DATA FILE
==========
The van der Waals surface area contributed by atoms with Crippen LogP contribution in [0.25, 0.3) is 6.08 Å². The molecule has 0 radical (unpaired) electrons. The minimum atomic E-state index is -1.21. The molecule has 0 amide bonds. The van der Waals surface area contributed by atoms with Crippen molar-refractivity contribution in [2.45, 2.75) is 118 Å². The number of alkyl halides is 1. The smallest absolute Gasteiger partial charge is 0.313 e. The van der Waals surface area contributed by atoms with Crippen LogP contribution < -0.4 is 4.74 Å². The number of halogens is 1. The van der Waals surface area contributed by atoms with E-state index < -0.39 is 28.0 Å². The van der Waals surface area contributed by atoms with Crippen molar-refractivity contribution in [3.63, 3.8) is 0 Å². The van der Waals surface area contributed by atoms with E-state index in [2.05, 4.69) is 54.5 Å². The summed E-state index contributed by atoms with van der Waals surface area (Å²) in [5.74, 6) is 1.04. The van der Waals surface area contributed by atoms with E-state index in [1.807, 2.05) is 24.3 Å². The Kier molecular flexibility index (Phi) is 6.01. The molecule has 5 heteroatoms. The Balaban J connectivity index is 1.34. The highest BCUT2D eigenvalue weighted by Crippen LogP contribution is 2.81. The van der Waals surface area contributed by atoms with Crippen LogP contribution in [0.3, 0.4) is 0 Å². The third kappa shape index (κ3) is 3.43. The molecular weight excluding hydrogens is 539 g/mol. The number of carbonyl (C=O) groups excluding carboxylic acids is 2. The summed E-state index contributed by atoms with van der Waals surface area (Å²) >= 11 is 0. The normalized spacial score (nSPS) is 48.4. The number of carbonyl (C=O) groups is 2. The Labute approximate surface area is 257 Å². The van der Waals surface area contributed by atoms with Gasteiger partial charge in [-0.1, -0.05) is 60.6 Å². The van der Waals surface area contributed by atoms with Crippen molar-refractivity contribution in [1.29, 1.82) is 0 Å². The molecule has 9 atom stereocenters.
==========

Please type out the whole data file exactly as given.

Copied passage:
The van der Waals surface area contributed by atoms with Crippen LogP contribution in [0.25, 0.3) is 6.08 Å². The molecule has 0 radical (unpaired) electrons. The minimum atomic E-state index is -1.21. The molecule has 0 amide bonds. The van der Waals surface area contributed by atoms with Crippen molar-refractivity contribution in [2.45, 2.75) is 118 Å². The number of alkyl halides is 1. The smallest absolute Gasteiger partial charge is 0.313 e. The van der Waals surface area contributed by atoms with Crippen LogP contribution < -0.4 is 4.74 Å². The number of halogens is 1. The van der Waals surface area contributed by atoms with E-state index < -0.39 is 28.0 Å². The van der Waals surface area contributed by atoms with Crippen molar-refractivity contribution in [3.63, 3.8) is 0 Å². The van der Waals surface area contributed by atoms with E-state index in [2.05, 4.69) is 54.5 Å². The summed E-state index contributed by atoms with van der Waals surface area (Å²) in [5.74, 6) is 1.04. The van der Waals surface area contributed by atoms with E-state index in [1.807, 2.05) is 24.3 Å². The Kier molecular flexibility index (Phi) is 6.01. The molecule has 5 heteroatoms. The Balaban J connectivity index is 1.34. The highest BCUT2D eigenvalue weighted by Crippen LogP contribution is 2.81. The van der Waals surface area contributed by atoms with Crippen LogP contribution in [0.3, 0.4) is 0 Å². The third kappa shape index (κ3) is 3.43. The molecular weight excluding hydrogens is 539 g/mol. The number of carbonyl (C=O) groups excluding carboxylic acids is 2. The summed E-state index contributed by atoms with van der Waals surface area (Å²) >= 11 is 0. The normalized spacial score (nSPS) is 48.4. The number of carbonyl (C=O) groups is 2. The Labute approximate surface area is 257 Å². The van der Waals surface area contributed by atoms with Gasteiger partial charge in [-0.1, -0.05) is 60.6 Å². The van der Waals surface area contributed by atoms with Crippen molar-refractivity contribution in [1.29, 1.82) is 0 Å². The molecule has 9 atom stereocenters.